d) No attempt is made to ask or answer questions which would interest the historian (such as the one above). For example, the advantages or disadvantages of collaboration, or when the structure would have been solved if we had not solved it. Nothing is said about the importance of the MRC, nor why they decided to finance "biophysics" after the war.
e) Gossip is preferred to scientific considerations. For example, you explain how Bragg and I had a misunderstanding but you omit to say what the scientific issue was.
f) Much of the gossip and even some of the science is irrelevant to a history of DNA. For example, your work on TMV and bacterial genetics is only of marginal importance to the main theme. Whole chapters, such as Chapter 15 on your visit to Carradale, are irrelevant as far as DNA is concerned. Even when personal matters should be mentioned they are described in quite unnecessary detail.
g) Absolutely no attempt is made to document your assertions, many of which are not completely accurate because of your faulty memory. You have not troubled to consult documents which you could easily lay your hands on, nor have you made available to others the documents you yourself have, such as the letters you wrote at the time to your mother, which are in fact not even mentioned in the book. Dates are given in the book only very casually.
It is thus absolutely clear that your book is not history as normally understood. However once it is realized that it is not history but a part of your autobiography many of the points made above become irrelevant. Unfortunately you yourself claim it as history, and the misguided but worthy people who are supporting you in publishing it also use this as their major excuse for publication.
Should you persist in regarding your book as history I should add that it shows such a naive and egotistical view of the subject as to be scarcely credible. Anything which concerns you and your reactions, apparently, is historically relevant, and anything else is thought not to matter. In particular the history of scientific discovery is displayed as gossip. Anything with any intellectual content, including matters which were of central importance to us at the time, is skipped over or omitted. Your view of history is that found in the lower class of women's magazines.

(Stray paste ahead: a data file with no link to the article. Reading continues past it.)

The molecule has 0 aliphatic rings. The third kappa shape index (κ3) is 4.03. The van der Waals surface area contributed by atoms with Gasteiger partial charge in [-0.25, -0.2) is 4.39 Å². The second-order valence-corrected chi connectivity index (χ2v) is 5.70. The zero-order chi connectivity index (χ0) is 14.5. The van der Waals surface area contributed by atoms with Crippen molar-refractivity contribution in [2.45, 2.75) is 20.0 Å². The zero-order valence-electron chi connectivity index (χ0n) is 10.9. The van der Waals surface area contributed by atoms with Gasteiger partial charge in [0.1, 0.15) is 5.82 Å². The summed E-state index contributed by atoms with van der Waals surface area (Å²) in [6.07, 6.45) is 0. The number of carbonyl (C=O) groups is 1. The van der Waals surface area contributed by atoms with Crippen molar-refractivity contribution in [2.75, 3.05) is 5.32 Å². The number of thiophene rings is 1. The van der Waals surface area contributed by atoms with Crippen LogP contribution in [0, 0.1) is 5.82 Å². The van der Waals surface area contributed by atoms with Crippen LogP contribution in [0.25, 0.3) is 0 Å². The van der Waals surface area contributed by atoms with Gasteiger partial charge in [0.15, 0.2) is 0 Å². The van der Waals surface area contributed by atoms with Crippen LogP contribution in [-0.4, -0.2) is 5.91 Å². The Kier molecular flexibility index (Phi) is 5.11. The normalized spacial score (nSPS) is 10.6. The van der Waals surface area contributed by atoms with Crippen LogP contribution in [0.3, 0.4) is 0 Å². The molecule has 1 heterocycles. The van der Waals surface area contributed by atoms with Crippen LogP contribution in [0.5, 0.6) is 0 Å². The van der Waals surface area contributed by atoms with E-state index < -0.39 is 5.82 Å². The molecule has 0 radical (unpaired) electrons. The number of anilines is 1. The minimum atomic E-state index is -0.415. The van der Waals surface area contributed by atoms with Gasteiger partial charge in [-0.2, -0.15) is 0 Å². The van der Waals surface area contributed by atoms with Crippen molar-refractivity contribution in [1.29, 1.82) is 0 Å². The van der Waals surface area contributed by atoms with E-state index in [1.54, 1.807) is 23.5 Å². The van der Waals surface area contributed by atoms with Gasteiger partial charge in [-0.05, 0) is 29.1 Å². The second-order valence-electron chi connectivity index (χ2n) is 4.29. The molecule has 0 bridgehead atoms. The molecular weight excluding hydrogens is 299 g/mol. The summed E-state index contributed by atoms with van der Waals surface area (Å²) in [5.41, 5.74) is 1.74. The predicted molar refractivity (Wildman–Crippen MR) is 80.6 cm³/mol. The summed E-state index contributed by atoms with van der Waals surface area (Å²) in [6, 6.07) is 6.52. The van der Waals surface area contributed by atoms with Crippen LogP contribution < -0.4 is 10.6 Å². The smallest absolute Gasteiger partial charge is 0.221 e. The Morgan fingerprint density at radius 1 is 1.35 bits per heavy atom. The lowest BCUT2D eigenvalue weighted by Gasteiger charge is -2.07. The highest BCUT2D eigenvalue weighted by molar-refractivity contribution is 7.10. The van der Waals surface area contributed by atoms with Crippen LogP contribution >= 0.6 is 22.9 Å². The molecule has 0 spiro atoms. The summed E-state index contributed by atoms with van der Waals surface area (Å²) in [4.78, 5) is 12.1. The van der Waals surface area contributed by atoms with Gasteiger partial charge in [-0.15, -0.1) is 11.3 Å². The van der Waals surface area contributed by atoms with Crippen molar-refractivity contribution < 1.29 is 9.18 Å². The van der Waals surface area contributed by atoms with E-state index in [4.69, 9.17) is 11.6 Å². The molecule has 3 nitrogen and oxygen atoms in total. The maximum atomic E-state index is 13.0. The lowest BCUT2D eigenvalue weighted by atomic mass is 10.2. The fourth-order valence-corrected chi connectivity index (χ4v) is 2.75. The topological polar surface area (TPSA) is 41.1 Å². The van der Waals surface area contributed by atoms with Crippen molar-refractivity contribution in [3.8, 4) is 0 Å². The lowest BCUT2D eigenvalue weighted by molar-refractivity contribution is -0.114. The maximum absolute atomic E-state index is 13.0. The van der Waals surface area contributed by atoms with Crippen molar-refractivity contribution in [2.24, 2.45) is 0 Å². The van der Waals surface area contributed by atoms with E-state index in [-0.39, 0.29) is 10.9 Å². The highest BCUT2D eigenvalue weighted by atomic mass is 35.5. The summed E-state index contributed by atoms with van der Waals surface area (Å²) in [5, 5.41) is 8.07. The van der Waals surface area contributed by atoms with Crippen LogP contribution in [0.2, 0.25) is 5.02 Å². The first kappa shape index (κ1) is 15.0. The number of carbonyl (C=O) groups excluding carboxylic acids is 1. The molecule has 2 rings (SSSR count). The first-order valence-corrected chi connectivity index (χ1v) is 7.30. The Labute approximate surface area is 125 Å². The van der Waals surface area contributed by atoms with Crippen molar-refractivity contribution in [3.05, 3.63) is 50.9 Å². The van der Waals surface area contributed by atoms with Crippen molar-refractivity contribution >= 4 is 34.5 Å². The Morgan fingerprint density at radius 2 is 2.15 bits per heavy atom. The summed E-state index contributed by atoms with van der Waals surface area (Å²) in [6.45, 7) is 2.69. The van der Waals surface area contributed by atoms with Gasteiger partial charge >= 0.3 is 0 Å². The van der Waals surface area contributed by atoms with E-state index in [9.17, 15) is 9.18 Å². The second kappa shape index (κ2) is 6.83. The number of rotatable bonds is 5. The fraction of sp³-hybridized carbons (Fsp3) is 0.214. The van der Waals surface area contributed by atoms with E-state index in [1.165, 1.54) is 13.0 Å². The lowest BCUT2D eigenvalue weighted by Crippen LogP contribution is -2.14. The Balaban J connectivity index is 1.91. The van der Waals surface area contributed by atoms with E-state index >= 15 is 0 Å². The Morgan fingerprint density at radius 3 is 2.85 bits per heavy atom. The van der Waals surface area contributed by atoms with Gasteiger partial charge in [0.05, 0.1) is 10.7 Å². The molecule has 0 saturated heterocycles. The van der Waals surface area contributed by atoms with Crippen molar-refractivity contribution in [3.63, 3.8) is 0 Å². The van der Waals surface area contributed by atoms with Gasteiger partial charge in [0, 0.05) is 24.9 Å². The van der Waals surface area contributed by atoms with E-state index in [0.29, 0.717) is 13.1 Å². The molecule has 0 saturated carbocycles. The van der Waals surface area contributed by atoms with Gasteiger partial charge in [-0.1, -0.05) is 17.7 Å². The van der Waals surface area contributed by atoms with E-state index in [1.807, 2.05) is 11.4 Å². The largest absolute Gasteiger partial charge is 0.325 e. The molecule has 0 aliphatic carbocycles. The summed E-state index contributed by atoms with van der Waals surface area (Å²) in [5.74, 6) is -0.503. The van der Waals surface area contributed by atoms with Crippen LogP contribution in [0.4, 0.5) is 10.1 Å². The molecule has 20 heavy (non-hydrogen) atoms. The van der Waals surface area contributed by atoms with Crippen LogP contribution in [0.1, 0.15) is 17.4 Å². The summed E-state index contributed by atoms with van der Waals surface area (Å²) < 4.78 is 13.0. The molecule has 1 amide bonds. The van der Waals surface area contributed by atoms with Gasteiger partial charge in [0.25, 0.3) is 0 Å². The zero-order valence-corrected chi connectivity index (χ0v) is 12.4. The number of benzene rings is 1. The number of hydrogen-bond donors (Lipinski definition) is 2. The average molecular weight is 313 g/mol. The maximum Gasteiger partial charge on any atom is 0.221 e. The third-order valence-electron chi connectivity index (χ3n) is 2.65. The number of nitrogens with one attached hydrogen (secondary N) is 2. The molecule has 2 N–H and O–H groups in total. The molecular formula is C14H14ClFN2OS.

The objections to your book considered as an autobiography are not so clear-cut as the objections to it considered as history. The criticisms are naturally more a matter of personal opinion. However it seems to me that some of these are beyond dispute. My second major objection is therefore:
II. Considered as autobiography your book is misleading and in bad taste.
a) Your book is misleading because it does not in fact accurately convey the atmosphere in which the work was done. Most of the time we were engaged in complicated intellectual discussions concerning points in crystallography and biochemistry. The major motivation was to understand. Science is not done merely by gossiping with other scientists, let alone by quarrelling with them. The most important requirements in theoretical work are a combination of accurate thinking and imaginative ideas. To understand these they must be described at the intellectual level involved. I concede that the idea that scientific work is impersonal is ridiculous, but you have gone much too far in the other direction in trying to correct this misconception.